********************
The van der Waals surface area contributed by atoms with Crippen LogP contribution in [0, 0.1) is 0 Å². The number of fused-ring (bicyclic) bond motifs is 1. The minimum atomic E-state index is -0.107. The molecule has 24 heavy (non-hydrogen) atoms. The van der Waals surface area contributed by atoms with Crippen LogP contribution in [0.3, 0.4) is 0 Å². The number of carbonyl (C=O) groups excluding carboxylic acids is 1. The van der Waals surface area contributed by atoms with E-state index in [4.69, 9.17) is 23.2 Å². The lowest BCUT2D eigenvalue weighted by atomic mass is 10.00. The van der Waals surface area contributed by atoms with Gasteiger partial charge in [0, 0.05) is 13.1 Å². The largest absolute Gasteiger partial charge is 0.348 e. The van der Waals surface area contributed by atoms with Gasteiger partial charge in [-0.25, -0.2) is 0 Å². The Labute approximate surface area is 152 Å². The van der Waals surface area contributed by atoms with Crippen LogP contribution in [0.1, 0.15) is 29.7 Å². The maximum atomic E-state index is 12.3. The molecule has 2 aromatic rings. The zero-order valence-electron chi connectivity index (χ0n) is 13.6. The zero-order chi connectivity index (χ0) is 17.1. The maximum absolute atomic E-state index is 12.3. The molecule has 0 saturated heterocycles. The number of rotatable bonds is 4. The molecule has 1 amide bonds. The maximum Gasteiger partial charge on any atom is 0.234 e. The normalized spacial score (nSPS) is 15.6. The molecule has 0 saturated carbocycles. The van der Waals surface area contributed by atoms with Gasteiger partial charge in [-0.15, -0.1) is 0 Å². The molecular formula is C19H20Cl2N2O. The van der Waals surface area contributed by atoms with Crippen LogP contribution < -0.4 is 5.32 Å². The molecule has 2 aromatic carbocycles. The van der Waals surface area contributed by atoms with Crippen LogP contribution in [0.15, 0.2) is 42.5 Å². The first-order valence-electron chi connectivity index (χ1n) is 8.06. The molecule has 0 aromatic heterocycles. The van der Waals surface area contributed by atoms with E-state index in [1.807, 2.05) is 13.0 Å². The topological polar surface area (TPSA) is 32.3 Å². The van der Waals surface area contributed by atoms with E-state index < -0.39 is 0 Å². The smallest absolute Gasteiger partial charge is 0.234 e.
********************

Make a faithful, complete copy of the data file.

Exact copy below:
The van der Waals surface area contributed by atoms with Crippen LogP contribution in [0, 0.1) is 0 Å². The number of fused-ring (bicyclic) bond motifs is 1. The minimum atomic E-state index is -0.107. The molecule has 24 heavy (non-hydrogen) atoms. The van der Waals surface area contributed by atoms with Crippen LogP contribution in [0.3, 0.4) is 0 Å². The number of carbonyl (C=O) groups excluding carboxylic acids is 1. The van der Waals surface area contributed by atoms with E-state index in [4.69, 9.17) is 23.2 Å². The lowest BCUT2D eigenvalue weighted by atomic mass is 10.00. The van der Waals surface area contributed by atoms with Gasteiger partial charge in [0, 0.05) is 13.1 Å². The largest absolute Gasteiger partial charge is 0.348 e. The van der Waals surface area contributed by atoms with Gasteiger partial charge in [-0.25, -0.2) is 0 Å². The Labute approximate surface area is 152 Å². The van der Waals surface area contributed by atoms with Crippen LogP contribution in [0.1, 0.15) is 29.7 Å². The maximum atomic E-state index is 12.3. The molecule has 2 aromatic rings. The zero-order valence-electron chi connectivity index (χ0n) is 13.6. The zero-order chi connectivity index (χ0) is 17.1. The maximum absolute atomic E-state index is 12.3. The molecule has 0 saturated heterocycles. The number of rotatable bonds is 4. The molecule has 1 amide bonds. The maximum Gasteiger partial charge on any atom is 0.234 e. The normalized spacial score (nSPS) is 15.6. The molecule has 0 saturated carbocycles. The van der Waals surface area contributed by atoms with Gasteiger partial charge in [-0.15, -0.1) is 0 Å². The molecular formula is C19H20Cl2N2O. The van der Waals surface area contributed by atoms with Crippen LogP contribution < -0.4 is 5.32 Å². The molecule has 2 aromatic carbocycles. The van der Waals surface area contributed by atoms with Crippen LogP contribution in [0.15, 0.2) is 42.5 Å². The first-order valence-electron chi connectivity index (χ1n) is 8.06. The molecule has 0 aromatic heterocycles. The van der Waals surface area contributed by atoms with E-state index in [1.807, 2.05) is 13.0 Å². The topological polar surface area (TPSA) is 32.3 Å². The van der Waals surface area contributed by atoms with E-state index < -0.39 is 0 Å². The smallest absolute Gasteiger partial charge is 0.234 e.